The outside fabric was dyed and/or airbrushed to get the effect I was after. The prop jellyfish and headdress base were heat shaped and molded from thermoplastic fabric and then decorated. The neckpiece was made from knitted copper wire, glass pieces, marbles, beads, crystals and ribbons.
Creating the inner frame for the Jellyfish skirt required some engineering as this was also going to support all the LED strips we were using for lighting the skirt. I also wanted the skirt to “bounce” so it took a couple of mock ups to perfect the “bounce” factor.
One of the hardest things to predict is what will go wrong. There is always something that comes up that does not go as planned and it seems like one of the biggest challenges is dealing with this or trying to find an alternative usually at the last minute.
I knew from the beginning that I wanted a dancer on pointe to model the piece and present it in more of a theatrical dance performance on the runway.
Working on this piece I learned that there are never enough hours in the day! For new designers, I recommend to research, experiment with materials and techniques, go to Protospace and the workshops offered at Endeavor Arts.
You can see more of my work on my website: http://fabricadabra.ca/
– Angela Dale, returning designer for MakeFashion two years in a row.
The 2014 MakeFashion gala brought to you by OnConference in March 2014 had over 400 attendees and showcased an inspiring collection of local and international wearable technology. E-mail firstname.lastname@example.org for information on how to become involved as a volunteer, designer, tech enthusiast, or sponsor.
MakeFashion Spotlight is an insider’s look on our 2014 gala pieces. Follow us as we showcase each of our designers and the inspiration and technology behind their work. Photos by Justin Poulsen and Edward Ross photography.
Video by Paul Spenard
Elle Nguyen, creator of “Dragon Queen” with Aman Dhalay was born and raised in Calgary.
“I love how Calgary is filled with big city dreams and plans but still has a small city mindset. My first experiences with fashion and wearables was through creating cosplay projects. Last project was a simple lighting design using acrylic line and LEDs to creating different effects on a Starcraft inspired jumpsuit and modifying a dollar store gun into a much larger gun but adding a speaker, on/off switch, and aluminum facing. When I was a young as four, I always got in trouble for taking apart any electronic to see the inside workings – not all were put back together in working order again…
I discovered MakeFashion when a writer from my online blog team attended the last show. This was my first year participating in the event.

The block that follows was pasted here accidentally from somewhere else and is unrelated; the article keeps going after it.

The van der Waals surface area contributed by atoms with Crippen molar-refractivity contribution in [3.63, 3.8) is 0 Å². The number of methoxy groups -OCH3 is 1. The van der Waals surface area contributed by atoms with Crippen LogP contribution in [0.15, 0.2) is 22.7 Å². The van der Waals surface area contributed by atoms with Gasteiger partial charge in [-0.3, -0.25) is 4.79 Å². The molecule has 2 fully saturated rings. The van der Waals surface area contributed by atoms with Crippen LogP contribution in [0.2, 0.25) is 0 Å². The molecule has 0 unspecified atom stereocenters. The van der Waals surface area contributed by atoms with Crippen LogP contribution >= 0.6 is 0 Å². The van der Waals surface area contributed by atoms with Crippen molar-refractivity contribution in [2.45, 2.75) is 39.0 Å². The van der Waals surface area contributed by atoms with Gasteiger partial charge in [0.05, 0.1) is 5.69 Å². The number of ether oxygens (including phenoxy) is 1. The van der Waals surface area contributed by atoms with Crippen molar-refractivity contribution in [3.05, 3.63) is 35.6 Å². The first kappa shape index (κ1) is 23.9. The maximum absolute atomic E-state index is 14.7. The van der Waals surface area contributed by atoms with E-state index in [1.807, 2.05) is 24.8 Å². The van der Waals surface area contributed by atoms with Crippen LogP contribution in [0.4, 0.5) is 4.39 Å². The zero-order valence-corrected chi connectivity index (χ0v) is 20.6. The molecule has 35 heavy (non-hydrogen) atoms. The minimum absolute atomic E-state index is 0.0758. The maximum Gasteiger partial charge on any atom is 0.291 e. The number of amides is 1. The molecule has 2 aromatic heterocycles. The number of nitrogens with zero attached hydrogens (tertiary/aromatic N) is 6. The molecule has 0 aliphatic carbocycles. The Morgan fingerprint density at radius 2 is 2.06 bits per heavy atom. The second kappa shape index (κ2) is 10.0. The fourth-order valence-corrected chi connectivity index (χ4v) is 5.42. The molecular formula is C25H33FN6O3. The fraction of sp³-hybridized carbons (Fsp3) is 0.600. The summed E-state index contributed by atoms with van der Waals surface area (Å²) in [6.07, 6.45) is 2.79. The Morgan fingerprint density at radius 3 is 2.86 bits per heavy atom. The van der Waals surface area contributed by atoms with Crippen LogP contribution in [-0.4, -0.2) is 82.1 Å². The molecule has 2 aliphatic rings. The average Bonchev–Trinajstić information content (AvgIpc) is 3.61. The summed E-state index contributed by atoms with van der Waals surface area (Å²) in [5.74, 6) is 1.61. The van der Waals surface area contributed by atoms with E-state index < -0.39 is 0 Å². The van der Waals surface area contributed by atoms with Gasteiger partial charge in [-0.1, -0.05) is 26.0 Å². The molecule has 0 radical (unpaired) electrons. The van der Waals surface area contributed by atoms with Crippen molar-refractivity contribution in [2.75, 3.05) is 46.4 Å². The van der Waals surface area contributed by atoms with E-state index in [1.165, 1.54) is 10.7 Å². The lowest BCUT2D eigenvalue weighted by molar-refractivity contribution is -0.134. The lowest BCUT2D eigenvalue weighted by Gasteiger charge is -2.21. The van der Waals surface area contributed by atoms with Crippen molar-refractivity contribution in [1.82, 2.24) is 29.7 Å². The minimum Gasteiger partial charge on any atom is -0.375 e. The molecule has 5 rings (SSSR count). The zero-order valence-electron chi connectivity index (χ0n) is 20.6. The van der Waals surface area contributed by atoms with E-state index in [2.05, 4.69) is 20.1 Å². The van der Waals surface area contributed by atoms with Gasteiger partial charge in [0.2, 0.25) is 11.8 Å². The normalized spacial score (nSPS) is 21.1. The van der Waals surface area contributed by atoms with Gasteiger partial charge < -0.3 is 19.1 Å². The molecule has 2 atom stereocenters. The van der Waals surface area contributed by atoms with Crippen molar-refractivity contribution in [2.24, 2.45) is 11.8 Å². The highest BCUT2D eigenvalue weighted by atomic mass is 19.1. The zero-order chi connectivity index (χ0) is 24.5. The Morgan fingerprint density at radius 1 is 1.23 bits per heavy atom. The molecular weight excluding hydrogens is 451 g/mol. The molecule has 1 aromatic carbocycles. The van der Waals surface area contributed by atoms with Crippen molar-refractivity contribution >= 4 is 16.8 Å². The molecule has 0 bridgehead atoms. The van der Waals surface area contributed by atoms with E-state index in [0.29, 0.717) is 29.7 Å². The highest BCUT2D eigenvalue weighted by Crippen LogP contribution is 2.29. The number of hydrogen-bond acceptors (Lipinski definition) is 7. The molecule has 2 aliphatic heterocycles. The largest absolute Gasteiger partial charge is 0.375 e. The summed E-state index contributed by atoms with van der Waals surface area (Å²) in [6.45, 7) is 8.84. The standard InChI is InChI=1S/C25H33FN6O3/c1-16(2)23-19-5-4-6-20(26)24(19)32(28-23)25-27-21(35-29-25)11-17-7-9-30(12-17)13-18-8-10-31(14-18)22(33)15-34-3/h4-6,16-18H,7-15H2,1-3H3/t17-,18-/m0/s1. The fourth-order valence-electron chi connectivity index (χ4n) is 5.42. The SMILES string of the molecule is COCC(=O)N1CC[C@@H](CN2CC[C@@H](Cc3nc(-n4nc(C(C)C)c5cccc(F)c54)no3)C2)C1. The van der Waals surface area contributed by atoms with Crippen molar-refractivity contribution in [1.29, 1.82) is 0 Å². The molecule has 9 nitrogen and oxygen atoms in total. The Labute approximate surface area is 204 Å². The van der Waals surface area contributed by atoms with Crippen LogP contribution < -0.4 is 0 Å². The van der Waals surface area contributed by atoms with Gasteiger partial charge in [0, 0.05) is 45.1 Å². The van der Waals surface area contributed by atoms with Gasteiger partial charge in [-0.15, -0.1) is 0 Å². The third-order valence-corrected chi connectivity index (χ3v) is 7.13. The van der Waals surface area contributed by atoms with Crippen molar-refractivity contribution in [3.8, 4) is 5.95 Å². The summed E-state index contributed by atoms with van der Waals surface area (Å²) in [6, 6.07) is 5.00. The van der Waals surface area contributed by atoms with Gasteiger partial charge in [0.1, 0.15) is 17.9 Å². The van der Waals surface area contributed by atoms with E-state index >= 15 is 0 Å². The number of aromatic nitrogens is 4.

The dress designer and I drew from our own cultures to create a fusion of Chinese and Indian styles. Aman and I sat down to create design and came up with a quick idea, inspired by the creative designs of past Victoria Secret Wings on the runways, but were unhappy with it. We created another design that was closer to the Javeda brand – a bridal design. Then we met up with Yeats Wong of Yeats Magic Co, an illusionist who has built some of his own illusions to come up with a more interactive design. He also helped with deciding what materials to use to keep the design lightweight.
Technology used in the dress includes:
- EZ Robot controller with WIFI connection powered by a Li-Po battery
- A wired speaker
- LED strip & LED lights
- 3D Printed Eyes
One of the most interesting technologies used in Dragon Queen is a mobile application can be downloaded from the EZ-Robot mobile website and installed on any mobile device. Then, when the mobile device connects to the dragon via WIFI, the mobile device can control the movements of the dragon.
“We both work in the fashion industry and wanted to build something that would not only push us into the world of wearable technology but also share our individual brands to the world. We wanted to show that we were more than just a fashion designer and a website technician. We wanted a challenge, but we still wanted our project to reflect our work.”
The initial movement was powered by flexinol. I had purchased a learning kit but when I applied the concepts to the dragon, the movement was subtle and I was worried that it would not be noticeable from the runway. Then, Shannon Hoover teamed me up with Jeremie of EZ-Robot and then the movements for the dragon became perfect.
One thing I learned this year was to create a piece that is directly interactive with the audience. My advice to inspiring designers is to create something that is more than lights – something that the audience can tell that is obviously controlled by sensors.”
– Elle Nguyen, first-time designer for MakeFashion. Read her recap of the event here.
The 2014 MakeFashion gala brought to you by OnConference in March 2014 had over 400 attendees and showcased an inspiring collection of local and international wearable technology. Eemail@example.com for information on how to become involved as a volunteer, designer, tech enthusiast, or sponsor.